Our recent discovery has further illustrated the diversity of SH2 domains. One of the first SH2 proteins to be identified was p120RasGAP (RasGAP, RASA1) (6971), and for 30 years it was thought to contain two canonical SH2 domains (termed the N- and C-terminals SH2s) (7274). We investigated p120RasGAP, and our crystal structure and mutagenic analysis of the N-terminal SH2 domain showed this to be correct for the N-terminal domain (75), however, we found that the C-terminal SH2 domain assumes a completely unexpected mode of pTyr recognition (76). Instead of contacting the conserved phosphotyrosine as observed in every other SH2-pTyr interaction, the FLVR arginine at residue position 377 makes a salt bridge to an aspartic acid at position 380. This salt bridge is unprecedented in SH2 domains and requires that pTyr binding is achieved by a unique mechanism that uses multi-dentate recognition by basic residues at βD4 and βD6, and by residues in the BC loop (Figure 2J). The reason for this unusual binding mode is currently unknown, but it is highly conserved over evolution, only diverging in extremely ancient examples of p120RasGAP (76). Despite being one of the first identified and best studied SH2 domain proteins, the C-terminal SH2 domain of p120RasGAP has revealed another mechanism by which SH2 domains can achieve their purpose as protein interaction domains.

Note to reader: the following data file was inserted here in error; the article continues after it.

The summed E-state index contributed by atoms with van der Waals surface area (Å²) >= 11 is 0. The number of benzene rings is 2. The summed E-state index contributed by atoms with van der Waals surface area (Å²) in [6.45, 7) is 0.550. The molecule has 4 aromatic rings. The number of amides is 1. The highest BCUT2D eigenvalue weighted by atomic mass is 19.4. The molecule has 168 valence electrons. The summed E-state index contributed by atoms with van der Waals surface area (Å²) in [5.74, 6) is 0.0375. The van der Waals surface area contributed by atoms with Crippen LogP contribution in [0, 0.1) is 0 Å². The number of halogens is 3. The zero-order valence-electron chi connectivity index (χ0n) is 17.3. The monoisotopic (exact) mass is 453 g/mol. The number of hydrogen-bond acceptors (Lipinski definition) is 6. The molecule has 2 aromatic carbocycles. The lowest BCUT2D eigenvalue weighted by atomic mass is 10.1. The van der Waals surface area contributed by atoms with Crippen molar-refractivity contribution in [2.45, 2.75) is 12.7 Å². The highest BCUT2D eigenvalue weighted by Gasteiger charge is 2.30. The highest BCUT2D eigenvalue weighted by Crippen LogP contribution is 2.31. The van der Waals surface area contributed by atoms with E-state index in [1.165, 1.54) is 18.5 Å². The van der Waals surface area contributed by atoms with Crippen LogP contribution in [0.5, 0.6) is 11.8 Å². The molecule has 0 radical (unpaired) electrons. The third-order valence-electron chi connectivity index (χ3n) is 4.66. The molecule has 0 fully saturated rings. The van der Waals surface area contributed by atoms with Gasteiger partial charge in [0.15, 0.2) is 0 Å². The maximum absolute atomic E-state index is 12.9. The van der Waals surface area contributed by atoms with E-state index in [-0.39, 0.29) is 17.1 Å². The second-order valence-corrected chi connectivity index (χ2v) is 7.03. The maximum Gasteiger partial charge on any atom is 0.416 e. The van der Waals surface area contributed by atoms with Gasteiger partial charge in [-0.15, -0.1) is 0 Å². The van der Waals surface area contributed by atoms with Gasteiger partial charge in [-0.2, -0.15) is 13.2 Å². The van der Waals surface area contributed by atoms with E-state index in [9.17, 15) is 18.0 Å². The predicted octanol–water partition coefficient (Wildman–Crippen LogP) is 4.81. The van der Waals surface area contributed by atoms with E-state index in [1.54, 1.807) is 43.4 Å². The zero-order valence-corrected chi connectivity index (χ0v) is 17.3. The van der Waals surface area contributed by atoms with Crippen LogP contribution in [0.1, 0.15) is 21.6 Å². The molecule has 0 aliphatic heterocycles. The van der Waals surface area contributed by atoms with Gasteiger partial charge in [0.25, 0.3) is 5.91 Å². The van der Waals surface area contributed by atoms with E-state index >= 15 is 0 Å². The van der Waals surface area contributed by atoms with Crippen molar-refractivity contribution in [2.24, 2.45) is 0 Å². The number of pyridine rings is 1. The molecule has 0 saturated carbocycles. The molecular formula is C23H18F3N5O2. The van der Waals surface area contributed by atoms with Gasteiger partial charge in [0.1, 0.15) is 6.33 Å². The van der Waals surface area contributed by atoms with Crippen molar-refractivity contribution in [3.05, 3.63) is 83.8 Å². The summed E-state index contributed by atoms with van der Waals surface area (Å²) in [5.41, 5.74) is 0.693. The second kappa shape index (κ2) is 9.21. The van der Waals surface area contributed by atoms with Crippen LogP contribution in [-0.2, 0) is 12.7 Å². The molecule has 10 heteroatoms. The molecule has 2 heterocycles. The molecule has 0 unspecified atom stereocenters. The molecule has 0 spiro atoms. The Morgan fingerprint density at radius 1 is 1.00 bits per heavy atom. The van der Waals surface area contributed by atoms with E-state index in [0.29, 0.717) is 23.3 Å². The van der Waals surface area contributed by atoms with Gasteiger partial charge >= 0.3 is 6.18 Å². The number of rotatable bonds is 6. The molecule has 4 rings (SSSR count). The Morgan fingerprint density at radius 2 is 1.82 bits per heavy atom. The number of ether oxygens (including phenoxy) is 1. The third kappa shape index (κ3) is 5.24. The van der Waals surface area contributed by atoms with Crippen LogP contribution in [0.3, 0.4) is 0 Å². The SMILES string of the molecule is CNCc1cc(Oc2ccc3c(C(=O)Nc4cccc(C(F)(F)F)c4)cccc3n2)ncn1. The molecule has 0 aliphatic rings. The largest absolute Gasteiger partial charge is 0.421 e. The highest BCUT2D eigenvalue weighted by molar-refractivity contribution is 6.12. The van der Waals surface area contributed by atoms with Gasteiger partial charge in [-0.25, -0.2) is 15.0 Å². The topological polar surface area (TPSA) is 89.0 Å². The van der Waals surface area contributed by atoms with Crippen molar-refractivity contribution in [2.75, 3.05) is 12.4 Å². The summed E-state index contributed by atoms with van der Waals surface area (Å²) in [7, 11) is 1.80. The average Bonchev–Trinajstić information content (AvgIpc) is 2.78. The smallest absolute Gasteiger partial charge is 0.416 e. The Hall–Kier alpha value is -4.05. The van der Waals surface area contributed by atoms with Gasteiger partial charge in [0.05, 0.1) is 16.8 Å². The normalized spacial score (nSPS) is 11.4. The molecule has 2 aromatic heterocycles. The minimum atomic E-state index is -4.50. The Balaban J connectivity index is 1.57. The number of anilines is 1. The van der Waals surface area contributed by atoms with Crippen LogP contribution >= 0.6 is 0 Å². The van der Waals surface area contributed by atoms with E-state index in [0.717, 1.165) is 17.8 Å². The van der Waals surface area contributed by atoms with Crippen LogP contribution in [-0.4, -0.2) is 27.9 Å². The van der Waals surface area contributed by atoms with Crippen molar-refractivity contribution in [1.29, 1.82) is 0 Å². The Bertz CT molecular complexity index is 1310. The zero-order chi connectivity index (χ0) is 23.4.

Conclusions